Moving into other realms, performing target discrimination is often foreign to many students. All they every do is practice engaging a shoot threat, it is a planned event. Everyone knows what’s about to happen so there are no “unknowns”. There are planned events and unplanned events. On the range, everyone practices planned events, so there rarely is surprises or complexities to deal with, but most everything we do in real life falls in between, what we call a semi-planned event.

When we run our Multiple Threat Tactics class it is sometimes the first look at more than one person in a scenario. We explain early on that not everyone is a shoot threat, that you have to perform some form of target discrimination. This can fry the circuits of some who haven’t really had to deal with IFF scenarios. Then as the situation starts to get ramped up they mistakenly engage threats without justification for lethal force being met. That is a serious problem obviously and when we debrief the drill we ask them to justify their actions. A lot of times there is a blank stare at the other end.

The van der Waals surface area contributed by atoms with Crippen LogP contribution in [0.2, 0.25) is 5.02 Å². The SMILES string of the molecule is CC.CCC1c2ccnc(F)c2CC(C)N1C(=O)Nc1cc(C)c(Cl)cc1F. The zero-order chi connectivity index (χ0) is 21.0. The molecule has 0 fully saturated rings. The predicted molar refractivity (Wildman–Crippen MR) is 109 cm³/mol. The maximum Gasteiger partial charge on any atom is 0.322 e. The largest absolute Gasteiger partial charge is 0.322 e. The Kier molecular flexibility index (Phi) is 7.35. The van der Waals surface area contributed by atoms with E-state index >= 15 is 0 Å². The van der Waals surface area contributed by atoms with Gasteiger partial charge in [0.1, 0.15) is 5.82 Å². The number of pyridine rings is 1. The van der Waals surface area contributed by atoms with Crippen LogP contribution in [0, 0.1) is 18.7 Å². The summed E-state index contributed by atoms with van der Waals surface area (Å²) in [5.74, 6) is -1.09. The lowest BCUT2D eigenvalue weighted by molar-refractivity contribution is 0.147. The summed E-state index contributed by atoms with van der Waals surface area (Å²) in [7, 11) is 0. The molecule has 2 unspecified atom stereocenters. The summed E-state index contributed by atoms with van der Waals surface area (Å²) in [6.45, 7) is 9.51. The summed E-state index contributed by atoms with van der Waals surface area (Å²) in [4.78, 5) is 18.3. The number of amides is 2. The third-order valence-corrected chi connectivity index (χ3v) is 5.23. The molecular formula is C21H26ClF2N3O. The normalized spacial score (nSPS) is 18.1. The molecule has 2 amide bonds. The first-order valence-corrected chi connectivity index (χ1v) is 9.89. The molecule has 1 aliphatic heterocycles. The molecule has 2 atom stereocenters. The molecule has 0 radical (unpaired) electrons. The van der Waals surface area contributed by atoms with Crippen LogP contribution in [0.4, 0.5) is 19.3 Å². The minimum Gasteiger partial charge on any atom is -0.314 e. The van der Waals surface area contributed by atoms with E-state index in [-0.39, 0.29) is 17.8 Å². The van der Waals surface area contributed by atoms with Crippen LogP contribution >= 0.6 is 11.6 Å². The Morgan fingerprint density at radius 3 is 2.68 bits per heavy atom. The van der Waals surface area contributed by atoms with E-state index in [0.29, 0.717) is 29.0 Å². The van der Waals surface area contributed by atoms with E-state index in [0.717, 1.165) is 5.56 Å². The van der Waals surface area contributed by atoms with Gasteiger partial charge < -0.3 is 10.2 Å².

Yes, shooting fast is important, don’t get me wrong, but so is not shooting the wrong target or failing to shoot the right one. No rush, you only got the rest of your life.

6 thoughts on “Out running your headlights

  1. TonyK says:

    For myself this points out the negatives of using shooting “games” as training. Training opportunities in my area are rather scarce so I started shooting in IDPA matches for the self defense bent that they claim to have. But of late it seems to be far more focused on speed and the gamer side of things. You know exactly what and where you are going to shoot. Accuracy is still there but it takes a back seat to speed, the guy who runs and guns will just about beat you every time when the scores are tallied, even when he misses a lot and even hits no shoots or fails to neutralize a threat. Not exactly indicative of your ability to handle yourself in a true defensive situation.